Steve Martin's second comedy album was called "Wild and Crazy Guy". I, along with many of my high school friends, used to have it memorized. In the segment of the album called "Wild and Crazy Guy", he provides a "required" comedian's financial disclosure. As part of that disclosure, he identifies potential concert income. The example goes like this:
In a 3,000 seat hall . . .
- if the ticket price was $3.00, the nightly gross is $9,000
- if the ticket price was $7.50, the nightly gross is $22,500
- if the ticket price was $800.00, the nightly gross is $2,400,000
He then says "This is what I'm shooting for - one show, goodbye!"
In 1978 this was a comedian's version of winning the lottery, I guess. Today in business you still need to think big whether you are in the boardroom or the back room of your small business. This is true because everything takes time. Whether the product or project has big or small potential it still takes the same amount of work, right? So why not focus on the big ones?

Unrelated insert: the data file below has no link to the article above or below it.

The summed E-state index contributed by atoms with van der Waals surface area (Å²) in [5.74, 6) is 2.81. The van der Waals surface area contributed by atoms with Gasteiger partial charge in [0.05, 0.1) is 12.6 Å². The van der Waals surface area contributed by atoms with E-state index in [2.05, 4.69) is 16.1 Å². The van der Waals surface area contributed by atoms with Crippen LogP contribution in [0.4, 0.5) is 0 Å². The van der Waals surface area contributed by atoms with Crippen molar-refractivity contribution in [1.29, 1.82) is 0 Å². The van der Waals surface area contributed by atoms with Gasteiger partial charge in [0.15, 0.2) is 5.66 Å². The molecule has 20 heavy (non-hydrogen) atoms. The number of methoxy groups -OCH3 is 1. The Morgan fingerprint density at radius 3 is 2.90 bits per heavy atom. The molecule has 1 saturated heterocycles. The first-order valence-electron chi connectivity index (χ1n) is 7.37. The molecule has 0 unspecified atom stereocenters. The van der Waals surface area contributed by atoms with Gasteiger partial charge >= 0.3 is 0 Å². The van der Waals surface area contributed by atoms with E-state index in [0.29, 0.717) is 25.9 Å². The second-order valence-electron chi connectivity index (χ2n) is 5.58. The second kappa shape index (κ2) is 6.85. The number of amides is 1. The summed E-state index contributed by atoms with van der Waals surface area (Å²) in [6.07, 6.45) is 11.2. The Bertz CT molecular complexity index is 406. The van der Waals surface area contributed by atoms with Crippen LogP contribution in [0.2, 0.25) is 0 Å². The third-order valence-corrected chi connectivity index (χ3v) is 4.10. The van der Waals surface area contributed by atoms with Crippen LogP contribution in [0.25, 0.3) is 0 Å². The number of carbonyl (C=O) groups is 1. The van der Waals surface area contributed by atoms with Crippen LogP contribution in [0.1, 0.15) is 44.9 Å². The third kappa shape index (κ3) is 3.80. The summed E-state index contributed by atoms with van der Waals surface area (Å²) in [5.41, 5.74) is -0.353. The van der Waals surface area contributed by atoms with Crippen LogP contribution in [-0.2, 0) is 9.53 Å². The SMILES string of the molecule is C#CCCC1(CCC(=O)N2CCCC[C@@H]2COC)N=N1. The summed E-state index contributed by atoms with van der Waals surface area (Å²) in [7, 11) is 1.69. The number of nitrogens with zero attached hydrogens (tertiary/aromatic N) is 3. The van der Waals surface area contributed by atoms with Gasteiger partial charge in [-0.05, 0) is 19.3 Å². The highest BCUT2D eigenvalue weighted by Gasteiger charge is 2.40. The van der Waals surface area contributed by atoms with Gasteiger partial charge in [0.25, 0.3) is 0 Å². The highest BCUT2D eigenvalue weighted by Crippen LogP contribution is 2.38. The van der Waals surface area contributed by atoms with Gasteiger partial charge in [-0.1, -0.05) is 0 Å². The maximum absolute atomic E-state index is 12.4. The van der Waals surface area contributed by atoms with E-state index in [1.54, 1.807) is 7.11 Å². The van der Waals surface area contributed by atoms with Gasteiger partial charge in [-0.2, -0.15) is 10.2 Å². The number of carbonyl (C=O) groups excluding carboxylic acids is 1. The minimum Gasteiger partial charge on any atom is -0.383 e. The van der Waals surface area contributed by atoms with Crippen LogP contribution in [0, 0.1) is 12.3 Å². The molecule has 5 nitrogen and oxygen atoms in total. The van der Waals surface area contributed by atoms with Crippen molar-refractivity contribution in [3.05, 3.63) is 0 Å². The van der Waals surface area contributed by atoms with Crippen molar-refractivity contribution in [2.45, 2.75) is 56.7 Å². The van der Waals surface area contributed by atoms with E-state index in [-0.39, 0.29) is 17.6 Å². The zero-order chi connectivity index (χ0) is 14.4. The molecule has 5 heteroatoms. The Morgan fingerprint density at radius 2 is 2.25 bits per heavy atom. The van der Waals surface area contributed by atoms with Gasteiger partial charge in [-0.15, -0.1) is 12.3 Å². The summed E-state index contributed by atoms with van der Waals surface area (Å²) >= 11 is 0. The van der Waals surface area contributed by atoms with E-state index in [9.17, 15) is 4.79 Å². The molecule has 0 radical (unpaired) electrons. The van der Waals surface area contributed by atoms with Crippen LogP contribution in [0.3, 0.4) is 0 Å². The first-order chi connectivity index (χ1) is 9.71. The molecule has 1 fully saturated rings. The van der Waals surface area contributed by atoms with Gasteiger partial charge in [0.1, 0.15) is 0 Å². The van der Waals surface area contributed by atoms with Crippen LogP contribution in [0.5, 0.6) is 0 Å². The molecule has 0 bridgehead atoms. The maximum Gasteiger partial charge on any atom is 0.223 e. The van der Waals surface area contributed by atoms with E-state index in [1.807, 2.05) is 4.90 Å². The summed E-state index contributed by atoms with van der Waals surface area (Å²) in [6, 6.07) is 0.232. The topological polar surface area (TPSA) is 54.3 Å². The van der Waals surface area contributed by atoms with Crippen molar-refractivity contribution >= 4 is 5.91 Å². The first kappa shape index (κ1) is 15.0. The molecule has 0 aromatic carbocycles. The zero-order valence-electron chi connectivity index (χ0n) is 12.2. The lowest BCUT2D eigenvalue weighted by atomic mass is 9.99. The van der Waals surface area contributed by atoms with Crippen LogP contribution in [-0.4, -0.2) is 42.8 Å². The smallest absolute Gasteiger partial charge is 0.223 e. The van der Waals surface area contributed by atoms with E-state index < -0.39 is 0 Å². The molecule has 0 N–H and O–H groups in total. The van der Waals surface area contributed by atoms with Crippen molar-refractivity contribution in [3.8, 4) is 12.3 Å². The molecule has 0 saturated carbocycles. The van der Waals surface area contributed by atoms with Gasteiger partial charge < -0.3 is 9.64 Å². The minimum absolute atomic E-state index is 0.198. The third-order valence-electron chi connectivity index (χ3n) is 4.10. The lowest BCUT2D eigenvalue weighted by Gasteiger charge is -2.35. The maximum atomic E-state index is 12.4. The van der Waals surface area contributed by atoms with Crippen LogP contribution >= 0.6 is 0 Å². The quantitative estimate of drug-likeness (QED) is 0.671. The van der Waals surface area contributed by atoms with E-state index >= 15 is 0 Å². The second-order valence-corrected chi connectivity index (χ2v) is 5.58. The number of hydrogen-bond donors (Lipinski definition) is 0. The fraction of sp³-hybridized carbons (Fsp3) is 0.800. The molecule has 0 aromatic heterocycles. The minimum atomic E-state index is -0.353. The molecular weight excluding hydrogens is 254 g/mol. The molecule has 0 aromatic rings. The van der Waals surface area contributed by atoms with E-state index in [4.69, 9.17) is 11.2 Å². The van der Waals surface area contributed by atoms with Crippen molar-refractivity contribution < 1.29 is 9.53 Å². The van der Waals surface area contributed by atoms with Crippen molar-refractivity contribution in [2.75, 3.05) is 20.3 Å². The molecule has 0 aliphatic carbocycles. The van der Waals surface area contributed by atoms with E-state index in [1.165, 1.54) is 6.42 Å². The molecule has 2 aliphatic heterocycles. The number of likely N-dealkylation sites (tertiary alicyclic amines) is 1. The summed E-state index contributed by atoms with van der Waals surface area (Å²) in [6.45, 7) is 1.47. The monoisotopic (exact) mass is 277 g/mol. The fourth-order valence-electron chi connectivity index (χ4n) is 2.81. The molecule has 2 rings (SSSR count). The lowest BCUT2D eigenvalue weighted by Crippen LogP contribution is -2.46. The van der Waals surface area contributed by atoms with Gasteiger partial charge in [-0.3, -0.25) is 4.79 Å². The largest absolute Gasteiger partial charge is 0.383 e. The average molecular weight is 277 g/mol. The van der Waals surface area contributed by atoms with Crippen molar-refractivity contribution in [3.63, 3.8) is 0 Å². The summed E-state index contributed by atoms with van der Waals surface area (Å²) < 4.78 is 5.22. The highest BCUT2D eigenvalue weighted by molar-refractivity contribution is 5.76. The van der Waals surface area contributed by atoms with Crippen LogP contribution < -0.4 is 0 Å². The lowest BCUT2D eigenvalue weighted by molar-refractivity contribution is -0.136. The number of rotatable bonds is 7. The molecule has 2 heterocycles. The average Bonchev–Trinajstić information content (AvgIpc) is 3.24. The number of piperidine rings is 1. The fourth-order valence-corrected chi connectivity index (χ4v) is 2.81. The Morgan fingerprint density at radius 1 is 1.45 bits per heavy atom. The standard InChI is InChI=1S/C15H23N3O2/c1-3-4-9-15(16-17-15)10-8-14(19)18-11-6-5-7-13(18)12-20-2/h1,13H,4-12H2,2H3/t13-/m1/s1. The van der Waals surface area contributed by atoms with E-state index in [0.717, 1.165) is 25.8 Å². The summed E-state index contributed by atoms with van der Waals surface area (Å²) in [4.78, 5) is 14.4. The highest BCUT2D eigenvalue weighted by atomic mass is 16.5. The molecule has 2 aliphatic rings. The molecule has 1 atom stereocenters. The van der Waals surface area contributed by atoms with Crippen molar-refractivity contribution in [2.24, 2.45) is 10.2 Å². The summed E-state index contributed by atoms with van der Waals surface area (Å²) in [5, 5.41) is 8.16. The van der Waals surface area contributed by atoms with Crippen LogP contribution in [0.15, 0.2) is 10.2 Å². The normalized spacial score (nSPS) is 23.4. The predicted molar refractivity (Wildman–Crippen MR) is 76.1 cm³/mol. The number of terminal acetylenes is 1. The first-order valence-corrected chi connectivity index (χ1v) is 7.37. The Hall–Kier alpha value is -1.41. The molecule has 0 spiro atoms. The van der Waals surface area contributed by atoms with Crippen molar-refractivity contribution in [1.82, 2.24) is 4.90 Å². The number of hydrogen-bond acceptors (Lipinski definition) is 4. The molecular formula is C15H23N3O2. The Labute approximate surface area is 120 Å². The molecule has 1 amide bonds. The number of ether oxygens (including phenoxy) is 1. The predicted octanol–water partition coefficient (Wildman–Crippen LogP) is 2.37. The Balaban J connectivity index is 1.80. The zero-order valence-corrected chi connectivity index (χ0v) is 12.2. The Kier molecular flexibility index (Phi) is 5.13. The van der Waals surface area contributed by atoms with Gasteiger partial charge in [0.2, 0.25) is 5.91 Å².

This reminds me of a small card I received from a restaurant in San Francisco called Palomino many years ago. It was kind of like the fortune from a fortune cookie. The message?
Be realistic - expect a miracle.
I still have that little card. I keep it on my phone as a constant reminder that anything can happen with hard work, belief in your ideas and a little bit of old fashioned luck or good timing.